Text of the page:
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- Citigroup Raises CEO Corbat's Pay 48% to $23Mn
- Should Congress Create a Crypto-Cop?
- JPMorgan Weighs Buying an Exchange-Traded Funds Firm
- Hey, Goldman Sachs: Wanna Buy BNY Mellon?
- SEC Order Rejecting Acquisition of Chicago Stock Exchange (CSX) by Chinese-Baesd Company
- Kyle Moffatt Named Chief Accountant in SEC CorpFinance
- SEC Suspends Trading in 3 Issuers Claiming Involvement in Cryptocurrency and Blockchain Technology
- Karen Garnett, Assoc. Director of SEC CorpFinance, to Leave After 23 Years of Service
- Louisiana Adviser Barred for Hiding Losses from Investors
- Connecticut HF Manager Illegally Diverted Investor Money - Now Owes Nearly $13Mn
- White House Cleaning House of Advisors Without Full Security Clearance
- Goldman Projects 30% Growth in Wealth Management Advisor Force
- Whistleblower Alleges Manipulation of CBOE Volatility Index
- FINRA Looking Into VIX (CBOE Volatility Index) Manipulation: WSJ
- Atlanta-Area Resident Charged with Misusing Investor Funds - SEC
- FINRA Announces 2018 West Region Networking Seminar
- Alberto Arevalo, Associate Director in Office of International Affairs, to Retire From SEC
- A Culprit for Financial Site Glitches: You and Your Apps
- Investor Protection, Capital Formation and Market Integrity Are Top Priorities in SEC Budget Request
- We Must Stop Out-Of-Control Trading or U.S. Capitalist System Will Break Down - Dick Bove
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NEWSLETTERS & ALERTS
A Page Out of the ‘Godfather’ - SEC
In a recent Administrative Proceeding, the SEC reports that former broker William Bucci, a resident of Philadelphia, had defrauded friends, families and customers out of $3.2 million and it would hold a hearing to determine his sanctions. Bucci pleaded guilty in 2016 to soliciting personal loans and selling promissory notes to start a business to import olive oil and wine from Italy. Bucci never started that business and, instead used the funds, which carried a promised 10% rate of return, on personal expenditures.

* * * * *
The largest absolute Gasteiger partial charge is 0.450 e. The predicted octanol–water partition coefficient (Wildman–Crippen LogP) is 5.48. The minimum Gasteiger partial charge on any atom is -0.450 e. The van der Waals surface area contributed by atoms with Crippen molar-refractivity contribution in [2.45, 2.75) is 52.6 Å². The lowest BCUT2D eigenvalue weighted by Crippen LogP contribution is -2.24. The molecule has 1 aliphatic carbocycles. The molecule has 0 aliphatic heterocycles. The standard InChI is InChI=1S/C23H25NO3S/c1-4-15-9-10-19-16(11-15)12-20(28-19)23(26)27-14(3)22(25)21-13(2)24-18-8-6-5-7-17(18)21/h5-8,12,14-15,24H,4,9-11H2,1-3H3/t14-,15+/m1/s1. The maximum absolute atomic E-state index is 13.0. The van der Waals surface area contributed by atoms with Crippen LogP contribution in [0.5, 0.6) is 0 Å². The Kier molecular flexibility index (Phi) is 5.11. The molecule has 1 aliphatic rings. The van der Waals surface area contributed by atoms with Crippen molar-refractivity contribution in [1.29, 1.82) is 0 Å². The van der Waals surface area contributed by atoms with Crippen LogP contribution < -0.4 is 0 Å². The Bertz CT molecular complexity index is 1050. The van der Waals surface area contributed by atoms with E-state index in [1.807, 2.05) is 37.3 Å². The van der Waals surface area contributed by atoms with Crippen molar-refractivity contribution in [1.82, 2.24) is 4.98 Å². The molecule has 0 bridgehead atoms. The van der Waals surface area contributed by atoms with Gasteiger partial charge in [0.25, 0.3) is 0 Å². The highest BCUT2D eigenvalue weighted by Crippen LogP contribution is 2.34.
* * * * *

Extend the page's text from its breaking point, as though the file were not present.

Bucci, 60, apparently carried out the schemes from 2003 to 2011 – at the tail end of a 30-year brokerage career that included stints with the following broker-dealers (per FINRA BrokerCheck): (i) Smith Barney; (ii) Lehman Brothers; (iii) Prudential; (iv) Legg Mason; (v) Gruntal; (vi) Ryan Beck; (vii) Oppenheimer; and, (viii) Financial Network (nka Cetera).
COMMENTARY. FINRA permanently barred Bucci in 2013 for, among other things, borrowing from unrelated brokerage customers without first getting his employer’s permission, and for failing to disclose unsatisfied judgments on his Form U4.
FINRA could have also cited Bucci for having violated industry rules and employer policies pertaining to ‘Outside Activities’ and ‘Selling Away’. At no point did Bucci ever disclose his ‘fund-raising’ activities to his employers – not that one would have expected his to do so. That said, is there anything that could have been done to possibly prevent Bucci’s dealings with brokerage customers, particularly if his employers had no knowledge of his solicitations?
Without knowing what if any efforts were taken by Bucci’s above-cited broker-dealer employers, Financialish would recommend that each of the firms adopt the practice of issuing bold-type disclosures to their brokerage customers stating that personal transactions between brokers and customers conducted away from the firm are STRICTLY PROHIBITED without prior written consent of the firm. These notices would be most effective if disseminated at least annually and mailed separately from monthly or quarterly customer statements.
Yes, such 'Customer Disclosure Statements' would be viewed as yet another compliance or operational obligation on firms. But the cost would be worthwhile if it can prevent or limit the risk of fraud. The disclosures might also provide added protection to firms – much like the protection offered by a firm’s periodic Compliance Questionnaires.
We welcome your comments.